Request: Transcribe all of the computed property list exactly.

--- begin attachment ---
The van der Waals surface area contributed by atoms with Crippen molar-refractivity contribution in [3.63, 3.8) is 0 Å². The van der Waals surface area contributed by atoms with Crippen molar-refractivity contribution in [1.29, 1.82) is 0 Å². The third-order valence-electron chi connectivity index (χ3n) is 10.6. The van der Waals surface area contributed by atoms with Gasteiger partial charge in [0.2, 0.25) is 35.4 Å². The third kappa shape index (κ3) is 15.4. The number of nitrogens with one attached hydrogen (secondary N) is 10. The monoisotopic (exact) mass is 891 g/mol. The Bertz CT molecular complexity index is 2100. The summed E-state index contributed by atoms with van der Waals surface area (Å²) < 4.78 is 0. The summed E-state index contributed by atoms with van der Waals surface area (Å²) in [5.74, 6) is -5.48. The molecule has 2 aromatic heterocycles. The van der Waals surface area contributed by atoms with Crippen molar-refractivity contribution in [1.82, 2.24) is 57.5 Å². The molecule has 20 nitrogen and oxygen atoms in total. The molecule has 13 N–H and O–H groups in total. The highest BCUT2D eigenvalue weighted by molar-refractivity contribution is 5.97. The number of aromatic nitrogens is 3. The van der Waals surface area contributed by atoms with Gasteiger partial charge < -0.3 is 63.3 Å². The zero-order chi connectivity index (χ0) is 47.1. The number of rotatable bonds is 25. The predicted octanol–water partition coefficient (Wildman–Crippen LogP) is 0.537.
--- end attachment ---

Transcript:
The van der Waals surface area contributed by atoms with Crippen molar-refractivity contribution in [3.63, 3.8) is 0 Å². The van der Waals surface area contributed by atoms with Crippen molar-refractivity contribution in [1.29, 1.82) is 0 Å². The third-order valence-electron chi connectivity index (χ3n) is 10.6. The van der Waals surface area contributed by atoms with Gasteiger partial charge in [0.2, 0.25) is 35.4 Å². The third kappa shape index (κ3) is 15.4. The number of nitrogens with one attached hydrogen (secondary N) is 10. The monoisotopic (exact) mass is 891 g/mol. The Bertz CT molecular complexity index is 2100. The summed E-state index contributed by atoms with van der Waals surface area (Å²) < 4.78 is 0. The summed E-state index contributed by atoms with van der Waals surface area (Å²) in [5.74, 6) is -5.48. The molecule has 2 aromatic heterocycles. The van der Waals surface area contributed by atoms with Crippen molar-refractivity contribution in [1.82, 2.24) is 57.5 Å². The molecule has 20 nitrogen and oxygen atoms in total. The molecule has 13 N–H and O–H groups in total. The highest BCUT2D eigenvalue weighted by molar-refractivity contribution is 5.97. The number of aromatic nitrogens is 3. The van der Waals surface area contributed by atoms with Gasteiger partial charge < -0.3 is 63.3 Å². The zero-order chi connectivity index (χ0) is 47.1. The number of rotatable bonds is 25. The predicted octanol–water partition coefficient (Wildman–Crippen LogP) is 0.537.